4. I agree, I feel the more real the details,makes for a more believable movie. hollywood tries to hard to wrap up the viewer in the style as to follow trends that they feel is ‘what’s hot’. No steiner scope 30/30 lens?

    • If you watch Collateral with Jamie Foxx and Tom Cruise, and you know a little something about shooting, you’d notice that Tom Cruise handles the handgun like a real pro. In the movie, he’s supposed to be a real pro, and he does everything like a real pro. Really does help keep you immersed in the movie instead of finding yourself going “um, what is he doing?” Just the same as if they have a nurse in a movie not know medical terms and not following the right procedures such as proper disposal of sharps or whatever. Sure not everyone will notice, but there will be those nurses in the audience scoffing at it. A good director looks at the details and makes sure everything is square. Having a movie about some “pro” government agent who doesn’t even know how to hold a weapon correct or picks a really poor choice for a weapon, there will be those of us in the audience who will go “um, yah, right…”

      But it’s George Clooney, so he probably feels he knows better than all of us anyway, maybe the director told him to do some training and he just didn’t want to listen because he’s George Clooney and he’s better than everyone in his mind…

      • these are great points. and one of the reasons I love Michael Mann so much. People who don’t know about these details will scoff at what you say, but I couldn’t agree more. You subconsciously know what is real and what is fabricated and it takes you out of a film. If this was Transformers I wouldn’t care. But an artsy, character-driven film needs to have a completely immersed actor and the character needs to know what he is doing. Not for the fanboys or for the overzealous gun nut, but as a responsibility to present a true world to the audience, if that’s the intention.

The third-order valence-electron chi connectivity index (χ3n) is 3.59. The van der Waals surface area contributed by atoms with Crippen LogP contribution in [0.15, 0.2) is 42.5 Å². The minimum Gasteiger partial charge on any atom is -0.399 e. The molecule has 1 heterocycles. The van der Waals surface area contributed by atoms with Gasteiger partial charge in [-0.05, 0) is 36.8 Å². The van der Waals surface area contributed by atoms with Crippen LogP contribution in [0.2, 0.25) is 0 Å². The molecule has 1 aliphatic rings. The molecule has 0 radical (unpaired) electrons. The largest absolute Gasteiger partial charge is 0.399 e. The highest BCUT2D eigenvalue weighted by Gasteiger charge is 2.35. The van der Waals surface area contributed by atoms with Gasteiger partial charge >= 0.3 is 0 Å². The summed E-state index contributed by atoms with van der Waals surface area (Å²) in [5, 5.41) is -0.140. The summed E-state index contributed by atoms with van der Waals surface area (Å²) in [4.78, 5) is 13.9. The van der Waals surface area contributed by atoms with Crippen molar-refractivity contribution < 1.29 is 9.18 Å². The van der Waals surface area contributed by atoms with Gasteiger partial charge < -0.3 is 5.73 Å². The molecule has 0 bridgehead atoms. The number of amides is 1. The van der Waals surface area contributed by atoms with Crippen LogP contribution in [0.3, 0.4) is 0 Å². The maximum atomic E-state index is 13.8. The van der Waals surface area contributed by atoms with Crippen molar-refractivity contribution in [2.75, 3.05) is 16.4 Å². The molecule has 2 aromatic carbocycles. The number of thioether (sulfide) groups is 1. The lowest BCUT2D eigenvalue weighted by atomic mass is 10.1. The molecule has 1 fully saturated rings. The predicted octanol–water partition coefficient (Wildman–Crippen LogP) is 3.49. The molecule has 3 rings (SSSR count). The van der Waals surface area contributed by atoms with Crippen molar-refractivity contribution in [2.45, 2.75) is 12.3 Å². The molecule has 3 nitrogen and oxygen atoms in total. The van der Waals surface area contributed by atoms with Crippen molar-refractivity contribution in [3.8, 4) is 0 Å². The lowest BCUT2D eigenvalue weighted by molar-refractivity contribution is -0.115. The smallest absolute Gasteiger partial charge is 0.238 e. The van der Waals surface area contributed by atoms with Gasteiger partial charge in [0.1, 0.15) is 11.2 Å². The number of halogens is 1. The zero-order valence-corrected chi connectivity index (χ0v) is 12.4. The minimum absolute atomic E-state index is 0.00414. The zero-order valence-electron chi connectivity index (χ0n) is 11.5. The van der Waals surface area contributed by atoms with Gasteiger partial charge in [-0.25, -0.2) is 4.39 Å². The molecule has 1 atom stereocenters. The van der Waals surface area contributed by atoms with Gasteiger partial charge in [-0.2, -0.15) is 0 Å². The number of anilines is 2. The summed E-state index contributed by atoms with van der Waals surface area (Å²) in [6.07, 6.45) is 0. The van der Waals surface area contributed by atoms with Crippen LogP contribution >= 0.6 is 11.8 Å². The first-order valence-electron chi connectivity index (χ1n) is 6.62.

Just a thought, maybe he has no access to the weapons he needs and rounds up what he can find.

        • I honestly think he has access, but just didn’t put the effort in. I’m not going to single this movie out as if this is the only time, this is true for like 85% of the movies in Hollywood. They’re on a budget, so they figure the mass majority of their audience won’t know the difference, and even some of those who know won’t care that much and would pay for it anyway. Hiring a military/government consultant and a weapons expert to train the actors cost $$$. So most Hollywood producers skip that and just go “do what you think looks good and what you’ve seen from other movies” to the actors and they run with it…

        • I feel the same way about the hurt locker and most other military movies. I mean they dident even get the timeline right. Many of the characters were out of place and you had the main characters doing things no soldiers would do lol…Not even if they were half way crazy.

          My favorite part was when the british sas team was taken out by one rogue iraqi sniper and here come two EOD guys who im positive have never fired a sniper rifle in their lives…come and save the day lol.

          • The Hurt Locker was retarded, I can’t believe it won all of those awards… Oh wait, I can believe it, since they give awards based on politics, not on the movies anymore, my mistake… 😀

            And yes, that sniper scene was the most retarded scene in movie history. Just to add to what you’re saying, the enemy was using a SVD Dragunov, which isn’t that accurate anyway, but somehow they were outshooting the SAS with a .50 cal M107… RIIIGGGHHHTTTT *rolls eyes*

  5. Got to see an early screening for this film, what a snooze fest, lots of build up and a few good moments all lead to a brief and disappointing ending, maybe the final version will be edited better but I found myself falling asleep.